I came across an article that was written as a response to a broader discussion regarding the nature of consciousness and the mind. The scientist writing the article took the position that all mental activity, and therefore all subjective experience, is just neurochemistry. That is, all thought can be reduced down to the motions of molecules in the brain.
His point was that we can trace neural pathways in the brain, and because we can do this we have discovered the source of consciousness. In making this assertion he was arguing against the possibility of consciousness being a separate entity apart from the measurable neurochemistry in the brain. His reasoning was that there was no evidence that human consciousness operated independently of the neuron activity in the brain. From a scientific standpoint, he has a very strong argument. There is no evidence that has ever been measured of human consciousness operating independently of a human brain. As he put it, the “default hypothesis must be that brains cause consciousness.” There is nothing to prove otherwise.
In making his argument that there is no evidence for consciousness independent of a functioning brain, he gave the following challenge in the form of a question.
“Where is the evidence for consciousness being fundamental to the cosmos?”
We must acknowledge that we have not yet observed free-floating consciousnesses in the universe. We cannot look through a telescope, in a particle accelerator, or in a microscope and observe a consciousness apart from the neural activity in our brains. So what evidence is there for consciousness in the universe?
That it exists.
Right now as you are reading this you are aware of your own existence. That fact alone is evidence that there is at least one consciousness, and that it is fundamental to the universe. You may also realize that you cannot observe, experience, or measure my consciousness. You can observe the effects of my consciousness on how I act and speak, but you cannot directly observe my consciousness. (As a side note, if you were to insist that yours was the only consciousness in the cosmos and that everyone else was just clever machines then you would be slipping into the philosophy of solipsism.) So when the author of the article asked what evidence there was for consciousness being fundamental, the evidence is that it exists.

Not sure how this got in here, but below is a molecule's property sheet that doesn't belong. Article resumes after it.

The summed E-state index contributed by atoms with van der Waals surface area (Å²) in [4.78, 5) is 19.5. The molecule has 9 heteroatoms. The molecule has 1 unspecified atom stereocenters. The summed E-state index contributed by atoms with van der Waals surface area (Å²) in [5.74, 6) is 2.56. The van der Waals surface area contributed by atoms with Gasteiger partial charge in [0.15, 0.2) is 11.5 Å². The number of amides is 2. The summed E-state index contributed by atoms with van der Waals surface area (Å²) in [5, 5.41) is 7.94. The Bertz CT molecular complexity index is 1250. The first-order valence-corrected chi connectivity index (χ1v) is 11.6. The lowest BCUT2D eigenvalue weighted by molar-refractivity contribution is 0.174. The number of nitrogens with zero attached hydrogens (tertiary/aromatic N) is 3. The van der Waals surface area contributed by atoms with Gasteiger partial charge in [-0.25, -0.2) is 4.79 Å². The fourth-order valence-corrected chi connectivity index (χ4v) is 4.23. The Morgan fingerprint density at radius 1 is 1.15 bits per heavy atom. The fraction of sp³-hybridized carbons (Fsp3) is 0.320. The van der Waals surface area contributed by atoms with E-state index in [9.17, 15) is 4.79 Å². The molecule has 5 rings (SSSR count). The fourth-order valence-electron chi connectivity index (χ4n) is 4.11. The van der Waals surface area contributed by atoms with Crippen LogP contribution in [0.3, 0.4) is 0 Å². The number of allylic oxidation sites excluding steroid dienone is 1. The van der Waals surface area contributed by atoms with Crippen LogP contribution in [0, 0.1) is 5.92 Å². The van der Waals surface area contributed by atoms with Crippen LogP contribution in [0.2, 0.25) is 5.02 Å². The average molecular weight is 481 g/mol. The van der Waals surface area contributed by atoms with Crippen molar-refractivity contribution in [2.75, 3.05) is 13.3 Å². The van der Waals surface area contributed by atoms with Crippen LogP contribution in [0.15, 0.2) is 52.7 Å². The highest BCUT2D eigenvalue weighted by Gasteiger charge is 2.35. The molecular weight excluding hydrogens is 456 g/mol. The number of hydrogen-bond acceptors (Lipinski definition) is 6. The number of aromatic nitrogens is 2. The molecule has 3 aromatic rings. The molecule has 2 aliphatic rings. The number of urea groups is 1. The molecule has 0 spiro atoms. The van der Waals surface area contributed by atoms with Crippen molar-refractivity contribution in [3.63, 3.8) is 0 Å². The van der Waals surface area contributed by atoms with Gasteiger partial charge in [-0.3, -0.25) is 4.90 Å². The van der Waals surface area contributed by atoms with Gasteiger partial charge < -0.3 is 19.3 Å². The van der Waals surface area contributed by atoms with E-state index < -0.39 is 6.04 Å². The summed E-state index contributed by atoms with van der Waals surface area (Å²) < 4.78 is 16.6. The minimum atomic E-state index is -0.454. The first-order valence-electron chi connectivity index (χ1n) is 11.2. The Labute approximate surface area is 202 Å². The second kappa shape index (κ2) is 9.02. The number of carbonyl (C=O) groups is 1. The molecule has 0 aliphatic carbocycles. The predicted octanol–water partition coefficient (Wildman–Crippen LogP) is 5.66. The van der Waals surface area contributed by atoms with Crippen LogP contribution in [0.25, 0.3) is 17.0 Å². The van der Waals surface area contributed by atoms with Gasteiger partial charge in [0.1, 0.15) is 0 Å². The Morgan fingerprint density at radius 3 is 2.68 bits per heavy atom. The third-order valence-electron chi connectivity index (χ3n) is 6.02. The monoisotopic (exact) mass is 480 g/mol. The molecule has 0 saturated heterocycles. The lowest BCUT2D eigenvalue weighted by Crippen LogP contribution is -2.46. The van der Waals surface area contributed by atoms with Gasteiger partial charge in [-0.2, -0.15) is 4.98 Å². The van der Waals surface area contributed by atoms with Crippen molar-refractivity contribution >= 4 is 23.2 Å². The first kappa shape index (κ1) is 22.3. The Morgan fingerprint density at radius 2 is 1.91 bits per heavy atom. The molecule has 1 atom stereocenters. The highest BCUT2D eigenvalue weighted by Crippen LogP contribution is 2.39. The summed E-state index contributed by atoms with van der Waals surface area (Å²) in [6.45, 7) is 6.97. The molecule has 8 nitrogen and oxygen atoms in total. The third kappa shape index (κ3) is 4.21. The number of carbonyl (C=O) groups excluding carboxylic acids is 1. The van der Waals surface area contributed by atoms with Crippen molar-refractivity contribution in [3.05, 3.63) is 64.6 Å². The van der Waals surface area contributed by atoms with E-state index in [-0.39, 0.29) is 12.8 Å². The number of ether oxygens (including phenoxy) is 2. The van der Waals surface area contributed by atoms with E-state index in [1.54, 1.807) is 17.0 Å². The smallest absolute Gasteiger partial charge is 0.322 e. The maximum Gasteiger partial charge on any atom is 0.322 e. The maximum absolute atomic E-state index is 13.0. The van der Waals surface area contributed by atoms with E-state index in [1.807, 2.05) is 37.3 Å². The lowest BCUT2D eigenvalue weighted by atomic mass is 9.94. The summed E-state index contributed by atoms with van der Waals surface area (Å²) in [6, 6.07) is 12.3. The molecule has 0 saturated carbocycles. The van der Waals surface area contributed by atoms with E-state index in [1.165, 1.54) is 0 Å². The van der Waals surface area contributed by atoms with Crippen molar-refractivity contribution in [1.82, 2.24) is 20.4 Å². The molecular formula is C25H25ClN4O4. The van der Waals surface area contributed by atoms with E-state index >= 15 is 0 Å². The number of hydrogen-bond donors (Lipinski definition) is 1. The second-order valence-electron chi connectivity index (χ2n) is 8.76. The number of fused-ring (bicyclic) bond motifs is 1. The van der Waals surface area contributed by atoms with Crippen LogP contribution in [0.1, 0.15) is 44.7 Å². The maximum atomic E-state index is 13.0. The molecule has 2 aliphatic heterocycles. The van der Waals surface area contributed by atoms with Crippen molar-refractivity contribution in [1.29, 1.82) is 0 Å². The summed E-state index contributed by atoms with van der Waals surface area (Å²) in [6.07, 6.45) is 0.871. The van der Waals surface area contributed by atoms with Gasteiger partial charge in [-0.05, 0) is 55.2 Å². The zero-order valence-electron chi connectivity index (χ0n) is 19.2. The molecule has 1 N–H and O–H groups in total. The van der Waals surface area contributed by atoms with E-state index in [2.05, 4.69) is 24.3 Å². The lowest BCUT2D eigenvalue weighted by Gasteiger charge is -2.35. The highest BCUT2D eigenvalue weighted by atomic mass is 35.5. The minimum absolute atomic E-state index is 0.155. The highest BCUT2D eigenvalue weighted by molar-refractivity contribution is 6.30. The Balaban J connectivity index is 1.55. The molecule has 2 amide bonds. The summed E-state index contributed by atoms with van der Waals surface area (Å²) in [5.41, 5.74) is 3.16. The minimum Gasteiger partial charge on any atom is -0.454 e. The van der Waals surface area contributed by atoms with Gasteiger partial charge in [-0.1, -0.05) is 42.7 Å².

While his arguments may seem modern with their emphasis on neurochemistry, this argument is actually quite old and has been debated as far back as the ancient Greek philosophers. I can tell someone is a conscious being because of the way they act. I can observe their actions and how they react to language and conclude that they are independent-thinking beings. All we have done with modern neuroscience is to do the exact same thing, but now with fancy equipment. It’s a bit like inventing the car or the airplane and then concluding, “Now we have solved the puzzle of human motion! We now know how humans move!”
No, all we have done is take the same fundamental problem and wrapped it in a new shinier, more complex skin.
We have not solved the problem of consciousness. We still have not observed consciousness. We can observe the motions that result from consciousness, but we have not observed someone’s self-awareness. We may be closer to solving the riddle of human consciousness but we have not yet done it. Until then the idea that “brains cause consciousness” is not the “default hypothesis”. To insist that “brains cause consciousness” is to assume a conclusion for which there is no evidence, while our own self-awareness is evidence that our consciousness is independent of our own neurochemistry,
Until we know what consciousness, or self-awareness, is, and not just its effects, we cannot say that we have no evidence of consciousness outside the measurable motions of neurochemistry. But we do have evidence that consciousness exists.
Just think about it.